Nichols brings up a good point, but is wrong about stereotypes–to generalize, most stereotypes are true, and people object to stereotypes and generalizations for the exact same reasons. Or as Psychology Today puts it:

“Stereotypes” have a bad name, and everybody hates stereotypes. But what exactly is a stereotype?

What people call “stereotypes” are what scientists call “empirical generalizations,” and they are the foundation of scientific theory. That’s what scientists do; they make generalizations. Many stereotypes are empirical generalizations with a statistical basis and thus on average tend to be true. If they are not true, they wouldn’t be stereotypes. … 

SAT scores by race and parental income

We only call them “stereotypes” when we don’t like the information they convey. “African Americans have more melanin, on average, than non-African Americans,” is not a controversial statement; “African Americans score worse on the SAT, on average, than non-African Americans” is controversial, even though both are empirically true.

Nichols grasps for this false distinction between “generalizations” and “stereotypes” because Nichols sees himself as a Good Person, not an Evil Racist, and only Evil Racists use stereotypes. (We know that because the liberals said so.)

Except for the uncomfortable fact that most stereotypes are basically true, otherwise people wouldn’t bother to have them. This leaves Nichols in the uncomfortable position of eternally trying to explain to people why it’s okay when he, an expert, says mean things about the Russians, but totally not okay when ordinary people say mean things about the Russians.

I can almost hear Nichols objecting, “It can’t be racist if it’s true,” to which I raise the average Somali IQ:

In the US, the cutoff for “mental retardation” or “intellecutal disability” is set at an IQ of 70 or below. The averaged measured Somali IQ is in the low 70s. Almost half of Somalis would be, in the US, legally retarded.

The only way to dull the sting of this statement is to note that 1. of course the majority of Somalis aren’t retarded; 2. Somali migants are heavily selected from the smarter end of the Somalia, because they’re the folks who were clever enough to escape; 3. Somali IQ is probably being depressed by terrible local conditions. Still, if you work for Google, I don’t recommend writing any memos trying to give a nuanced version of “Somalis have low average IQs.” For that matter, I don’t recommend writing that if you work anywhere except in an explicit IQ-related job. If your coworkers are IQ-experts, they might already be familiar with Somali IQs; otherwise you will get sacked immediately for being racist.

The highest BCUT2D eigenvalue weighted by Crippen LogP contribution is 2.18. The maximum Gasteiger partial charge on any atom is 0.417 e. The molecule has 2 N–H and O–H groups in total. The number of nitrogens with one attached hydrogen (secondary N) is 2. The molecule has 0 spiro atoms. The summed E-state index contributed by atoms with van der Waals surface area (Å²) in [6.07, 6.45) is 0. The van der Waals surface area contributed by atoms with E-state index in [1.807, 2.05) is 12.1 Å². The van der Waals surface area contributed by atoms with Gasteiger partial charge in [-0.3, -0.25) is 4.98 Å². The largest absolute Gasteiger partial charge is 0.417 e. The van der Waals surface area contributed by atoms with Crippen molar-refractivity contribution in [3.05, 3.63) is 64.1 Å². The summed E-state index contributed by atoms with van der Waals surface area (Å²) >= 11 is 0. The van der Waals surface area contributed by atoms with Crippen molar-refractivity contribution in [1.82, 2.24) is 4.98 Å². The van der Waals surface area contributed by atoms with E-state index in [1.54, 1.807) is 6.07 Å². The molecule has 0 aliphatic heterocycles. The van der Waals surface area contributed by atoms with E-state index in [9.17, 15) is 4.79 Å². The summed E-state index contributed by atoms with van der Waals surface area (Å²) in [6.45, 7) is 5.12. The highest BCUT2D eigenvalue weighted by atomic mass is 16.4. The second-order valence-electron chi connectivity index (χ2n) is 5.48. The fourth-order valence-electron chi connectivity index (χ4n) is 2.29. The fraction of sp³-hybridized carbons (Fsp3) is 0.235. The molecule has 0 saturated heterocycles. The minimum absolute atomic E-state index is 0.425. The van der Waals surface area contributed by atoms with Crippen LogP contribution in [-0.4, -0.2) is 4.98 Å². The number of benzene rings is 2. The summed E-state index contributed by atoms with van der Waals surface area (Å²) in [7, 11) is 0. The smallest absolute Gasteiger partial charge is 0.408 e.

Everything is fine for experts if they promote ideas that people already believe or want to agree with. Saying that “Fast food is bad for you,” raises few hackles. Everyone knows that.

The findings of the now-discredited Implicit Association Test were widely touted because people wanted evidence that “everyone is a little bit racist,” (or at least that whites are all subconsciously racist, even the ones who say they aren’t.) The IAT was obviously bogus from the start, but confirmation bias and wanting it to be true led people to latch onto it.

When experts and common wisdom agree, all is well.

It’s when experts and lay-people disagree that problems arises. If the matter is purely scientific–What is the atomic weight of cesium?–people will usually defer. But if the matter is personal or involves deeply held religious beliefs, people resist. (We evolutionists have been dealing with this for a long time.)

Nichols gives the example, “Russians are more corrupt than Norwegians.” It’s absolutely true, unless we’re using some strange definition of “corrupt.” And Nichols, a guy who speaks Russian and has been studying Russia for decades, has the relevant expertise to make such a judgment. But normal people who don’t know anything about Russia (or Norway) get their hackles up because the statement sounds mean and contradicts their deeply held belief that all groups of people are morally and intellectually equal.

If the only difference between a stereotype and a generalization is that a stereotype offends the hearer, then “Russians are more corrupt than Norwegians” is a stereotype.

Life is hard for experts if they contradict things people deeply believe, but it’s even harder if they contradict things believed by their own social class.

Scientists studying evolution face criticism and disbelief from people who believe that humans were created by God from a ball of dirt on the sixth day of creation, but evolution is a “high class” belief and creationism is “low class,” so scientists face no loss of social standing by advocating for evolution and generally don’t even associate socially with creationists.

By contrast, a geneticist like Harvard’s David Reich, who recently admitted in the New York Times that “race” is biologically, even genetically real, is contradicting the beliefs of his own social class that “race is a social construct.” Harvard is full of people who believe creationist nonsense about the biology of men, women, and racial groups, but since these are high-class religious beliefs, Reich faces a loss of social standing by contradicting them and will have to actually deal with these people in real life.

Slate Star Codex recently posed, “Can Things be Both Popular and Silenced?” a discussion of whether authors like Jordan Peterson, who has received a ton of media attention lately and sells millions of books and is doing quite well for himself, can be accurately described as “silenced” in some way.